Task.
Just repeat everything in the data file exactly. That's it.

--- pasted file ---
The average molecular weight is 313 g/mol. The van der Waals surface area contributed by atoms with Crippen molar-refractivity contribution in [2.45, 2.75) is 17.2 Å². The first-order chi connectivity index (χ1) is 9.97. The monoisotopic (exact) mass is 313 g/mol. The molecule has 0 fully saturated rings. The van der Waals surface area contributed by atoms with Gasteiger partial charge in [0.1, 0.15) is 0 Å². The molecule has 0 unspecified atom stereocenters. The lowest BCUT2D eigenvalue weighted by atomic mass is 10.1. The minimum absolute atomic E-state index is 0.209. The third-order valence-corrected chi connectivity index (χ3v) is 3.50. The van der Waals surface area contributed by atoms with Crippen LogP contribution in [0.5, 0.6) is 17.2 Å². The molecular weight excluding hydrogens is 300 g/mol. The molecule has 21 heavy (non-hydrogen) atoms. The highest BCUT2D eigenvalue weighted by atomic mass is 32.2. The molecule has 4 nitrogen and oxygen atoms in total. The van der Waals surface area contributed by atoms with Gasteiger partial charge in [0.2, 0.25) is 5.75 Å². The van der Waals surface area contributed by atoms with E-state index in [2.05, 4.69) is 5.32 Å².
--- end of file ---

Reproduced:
The average molecular weight is 313 g/mol. The van der Waals surface area contributed by atoms with Crippen molar-refractivity contribution in [2.45, 2.75) is 17.2 Å². The first-order chi connectivity index (χ1) is 9.97. The monoisotopic (exact) mass is 313 g/mol. The molecule has 0 fully saturated rings. The van der Waals surface area contributed by atoms with Gasteiger partial charge in [0.1, 0.15) is 0 Å². The molecule has 0 unspecified atom stereocenters. The lowest BCUT2D eigenvalue weighted by atomic mass is 10.1. The minimum absolute atomic E-state index is 0.209. The third-order valence-corrected chi connectivity index (χ3v) is 3.50. The van der Waals surface area contributed by atoms with Crippen LogP contribution in [0.5, 0.6) is 17.2 Å². The molecular weight excluding hydrogens is 300 g/mol. The molecule has 21 heavy (non-hydrogen) atoms. The highest BCUT2D eigenvalue weighted by atomic mass is 32.2. The molecule has 4 nitrogen and oxygen atoms in total. The van der Waals surface area contributed by atoms with Gasteiger partial charge in [0.2, 0.25) is 5.75 Å². The van der Waals surface area contributed by atoms with E-state index in [2.05, 4.69) is 5.32 Å².